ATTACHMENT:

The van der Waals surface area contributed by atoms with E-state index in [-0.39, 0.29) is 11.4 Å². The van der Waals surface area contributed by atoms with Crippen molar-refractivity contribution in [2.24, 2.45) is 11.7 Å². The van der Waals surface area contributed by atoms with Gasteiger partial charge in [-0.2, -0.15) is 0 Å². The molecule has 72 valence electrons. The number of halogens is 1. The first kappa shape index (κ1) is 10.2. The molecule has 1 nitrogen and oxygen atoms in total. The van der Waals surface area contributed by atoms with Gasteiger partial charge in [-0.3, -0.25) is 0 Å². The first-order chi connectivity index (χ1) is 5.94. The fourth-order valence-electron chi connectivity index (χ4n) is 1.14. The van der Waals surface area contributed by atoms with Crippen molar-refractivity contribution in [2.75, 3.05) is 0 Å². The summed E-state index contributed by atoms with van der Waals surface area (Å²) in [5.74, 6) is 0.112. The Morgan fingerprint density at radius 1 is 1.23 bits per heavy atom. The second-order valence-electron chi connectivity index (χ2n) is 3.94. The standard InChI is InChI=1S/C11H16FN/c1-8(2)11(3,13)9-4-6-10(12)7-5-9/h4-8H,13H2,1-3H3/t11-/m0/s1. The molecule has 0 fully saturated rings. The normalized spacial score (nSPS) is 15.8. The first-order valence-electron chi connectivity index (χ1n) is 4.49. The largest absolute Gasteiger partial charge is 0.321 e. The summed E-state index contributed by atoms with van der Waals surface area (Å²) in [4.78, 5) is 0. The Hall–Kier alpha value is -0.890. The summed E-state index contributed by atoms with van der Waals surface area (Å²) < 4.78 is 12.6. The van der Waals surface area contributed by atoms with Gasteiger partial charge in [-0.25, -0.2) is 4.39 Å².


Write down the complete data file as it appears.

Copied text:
The van der Waals surface area contributed by atoms with E-state index in [-0.39, 0.29) is 11.4 Å². The van der Waals surface area contributed by atoms with Crippen molar-refractivity contribution in [2.24, 2.45) is 11.7 Å². The van der Waals surface area contributed by atoms with Gasteiger partial charge in [-0.2, -0.15) is 0 Å². The molecule has 72 valence electrons. The number of halogens is 1. The first kappa shape index (κ1) is 10.2. The molecule has 1 nitrogen and oxygen atoms in total. The van der Waals surface area contributed by atoms with Gasteiger partial charge in [-0.3, -0.25) is 0 Å². The first-order chi connectivity index (χ1) is 5.94. The fourth-order valence-electron chi connectivity index (χ4n) is 1.14. The van der Waals surface area contributed by atoms with Crippen molar-refractivity contribution in [2.75, 3.05) is 0 Å². The summed E-state index contributed by atoms with van der Waals surface area (Å²) in [5.74, 6) is 0.112. The Morgan fingerprint density at radius 1 is 1.23 bits per heavy atom. The second-order valence-electron chi connectivity index (χ2n) is 3.94. The standard InChI is InChI=1S/C11H16FN/c1-8(2)11(3,13)9-4-6-10(12)7-5-9/h4-8H,13H2,1-3H3/t11-/m0/s1. The molecule has 0 fully saturated rings. The normalized spacial score (nSPS) is 15.8. The first-order valence-electron chi connectivity index (χ1n) is 4.49. The largest absolute Gasteiger partial charge is 0.321 e. The summed E-state index contributed by atoms with van der Waals surface area (Å²) in [4.78, 5) is 0. The Hall–Kier alpha value is -0.890. The summed E-state index contributed by atoms with van der Waals surface area (Å²) < 4.78 is 12.6. The van der Waals surface area contributed by atoms with Gasteiger partial charge in [-0.25, -0.2) is 4.39 Å².